One of the things that’s so AWESOME about pole dancing is being able to thumb your nose at physics and gravity. But what about geometry? Ah, geometry is tougher to ignore … because paying attention to geometry allows you to scoff at physics and gravity.
I’m talking triangles. My students have heard me refer to triangles at least 6,487 times, and I’ll keep referring to them, because when it comes to solid spins and holds/poses on the pole, triangles are one of the most important things you can keep in mind.
Triangles are stable, the wider the better. Think about your biggest, floatiest spin ever. I’m willing to bet that you had a neutral line from your hand at least to your shoulder, and possibly even all the way to your hip. You’re at your floatiest and most stable when your body and the pole make a nice wide triangle. Compress your triangle, and you’ll hit the ground much more quickly, because the force pulling you down is greater than the force that allows you to swing out!
“It feels so unstable, I feel like I’m going to slide straight down” is one of the prevailing frustrations I hear from pole dancers trying particular new moves for the first time:
- Shooting star AKA jasmine (AKA I’m sure a few other names)
- Butterfly handstand/butterfly
- Caterpillar climb
And last but not least … aysha/ayesha. Keeping the hips away from the pole, pelvis tucked under (oh so important — for the best, most solid position, do not arch your back in your aysha unless you’re in a fang position) and allowing my legs to counterbalance creates a triangle from my knees (where they cross the pole) to my engaged shoulder to my elbow. If you’re thinking it looks very familiar, you’re right. Getting a solid aysha is much easier when you have a solid butterfly, extended butterfly, and caterpillar. The triangle is pretty much the same.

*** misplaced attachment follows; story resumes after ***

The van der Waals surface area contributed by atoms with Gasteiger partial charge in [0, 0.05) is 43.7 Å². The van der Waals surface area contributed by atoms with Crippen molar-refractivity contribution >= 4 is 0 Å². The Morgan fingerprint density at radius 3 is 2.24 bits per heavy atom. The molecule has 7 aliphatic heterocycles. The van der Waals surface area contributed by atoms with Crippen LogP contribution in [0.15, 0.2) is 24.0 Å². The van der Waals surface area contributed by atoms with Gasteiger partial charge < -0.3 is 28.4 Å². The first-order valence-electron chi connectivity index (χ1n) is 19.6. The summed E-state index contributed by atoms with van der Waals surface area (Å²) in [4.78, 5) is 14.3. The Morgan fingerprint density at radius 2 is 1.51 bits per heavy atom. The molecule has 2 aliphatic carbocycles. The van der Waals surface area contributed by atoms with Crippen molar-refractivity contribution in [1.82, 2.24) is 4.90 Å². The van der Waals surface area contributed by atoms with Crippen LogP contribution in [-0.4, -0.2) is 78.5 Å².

Now. See how happy I look in the picture below? That’s because I am solid enough in my little world of pole geometry that I can move my legs around into fun positions. And when I switch my legs around, my hand/elbow/torso/hips do. not. move. They just don’t. Because, um, that’s what’s holding me up in the air. 😉
Ideally, I would like to see my small purple triangle mirroring my big green triangle just a tad more, with a right angle created by the pole plus the line from my elbow to shoulder. But you can see that my shoulder point creates a lovely right angle all by itself, and that’s solid stuff. So I can live with the fact that I maybe didn’t push up quite as far as I could’ve, which would have allowed my hips to come even further away from the pole. Super dramatic–and super solid.
That’s it. No more pictures of me, I promise. But the next time you’re working on a new move, study some pictures of it and see if you can find where the triangles are. So many moves, particularly spins and inverted moves, have them — consider them your keys to better stability and strength!